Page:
The New York Times, 2018, 2:38… In this satirical infomercial, the comedian and actress Niecy Nash plays the inventor of a new hotline, 1-844-WYT-FEAR. The video advertises a phone service for white people to call when they can’t cope with black people living their lives near them. It’s a real phone number we created so that fearful whites can call it for advice, about their racism.
Al Jazeera, 2019, 2:25… More and more minority neighbourhoods in US cities are becoming what healthcare experts call "pharmacy deserts". From Oregon on the west coast to Baltimore on the east, local drug stores are closing up shop in low-income and minority neighbourhoods. The decisions may be based on profitability, but with the widening scope of services pharmacies offer in the United States - like physicals, immunisations, drug counselling, sexually transmitted infection screening and other laboratory testing - residents of poor neighbourhoods struggle to access an increasingly important part of the national healthcare system. Al Jazeera's John Hendren reports from Chicago.
Broadly, 2018, 10:41… Broadly visits the first adult fat camp that focuses on celebrating bodies instead of changing or shaming them. Women from around the country gathered at Fat Camp in Henderson, North Carolina for a weekend of outdoor activities like swimming, campfires, and pool parties in a judgement-free space. For many of them, the experience among other fat women was a transformative step in their journeys towards self-love.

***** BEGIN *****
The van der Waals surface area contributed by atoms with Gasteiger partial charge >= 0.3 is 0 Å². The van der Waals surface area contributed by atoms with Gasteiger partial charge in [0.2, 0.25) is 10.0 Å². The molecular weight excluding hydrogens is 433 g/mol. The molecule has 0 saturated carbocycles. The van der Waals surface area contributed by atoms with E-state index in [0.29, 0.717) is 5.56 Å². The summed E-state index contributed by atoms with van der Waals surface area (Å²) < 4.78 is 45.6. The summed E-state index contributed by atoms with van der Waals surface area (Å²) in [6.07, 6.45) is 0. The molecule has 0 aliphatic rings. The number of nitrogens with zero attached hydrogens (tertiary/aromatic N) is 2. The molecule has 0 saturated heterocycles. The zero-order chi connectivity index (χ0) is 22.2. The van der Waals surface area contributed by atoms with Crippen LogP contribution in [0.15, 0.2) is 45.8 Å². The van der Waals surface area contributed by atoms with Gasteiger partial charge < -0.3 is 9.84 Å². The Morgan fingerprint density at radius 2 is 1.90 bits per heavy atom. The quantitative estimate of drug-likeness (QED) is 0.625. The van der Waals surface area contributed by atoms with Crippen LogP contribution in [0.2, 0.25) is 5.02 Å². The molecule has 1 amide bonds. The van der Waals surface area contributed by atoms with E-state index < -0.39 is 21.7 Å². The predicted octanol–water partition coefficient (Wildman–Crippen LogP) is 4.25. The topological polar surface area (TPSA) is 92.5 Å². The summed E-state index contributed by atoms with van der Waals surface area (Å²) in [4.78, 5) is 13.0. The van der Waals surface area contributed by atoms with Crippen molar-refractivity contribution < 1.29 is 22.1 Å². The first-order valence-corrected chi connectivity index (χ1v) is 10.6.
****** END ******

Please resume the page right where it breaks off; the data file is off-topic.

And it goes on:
The Guardian, 2018, 6:58… If you don't already own a 'Carrie necklace', chances are you've seen them in music videos, films, fashion shoots – and, of course, in Sex in the City. But the origins and cultural significance of the jewellery goes much deeper than Carrie Bradshaw. Grace Shutti explores the origins of the nameplate necklace, which emerged from black and Hispanic communities in 1970s New York and draws on graffiti and hip-hop culture.
CBC, 2014, 15:36... See a marketing team create fictional gendered toothpaste and learn how you can combat gender price discrimination. Although this video is from Canada it touches on New York City's legislation barring such discrimination. Yet laws can't solve this issue alone as a 2015 study from the New York City Department of Consumer Affairs found that, on average, women's products were 7% more expensive than similar products for men.
Vice News, 2018, 5:41... David Pilgrim, a Black sociologist, runs the Jim Crow Museum of Racist Memorabilia out of the small, white, Trump-voting town of Big Rapids, MI. With the help of private donors like Chuck and Ward, an elderly gay couple, Pilgrim believes that sharing his expansive collection can change the way racism is perceived in the United States.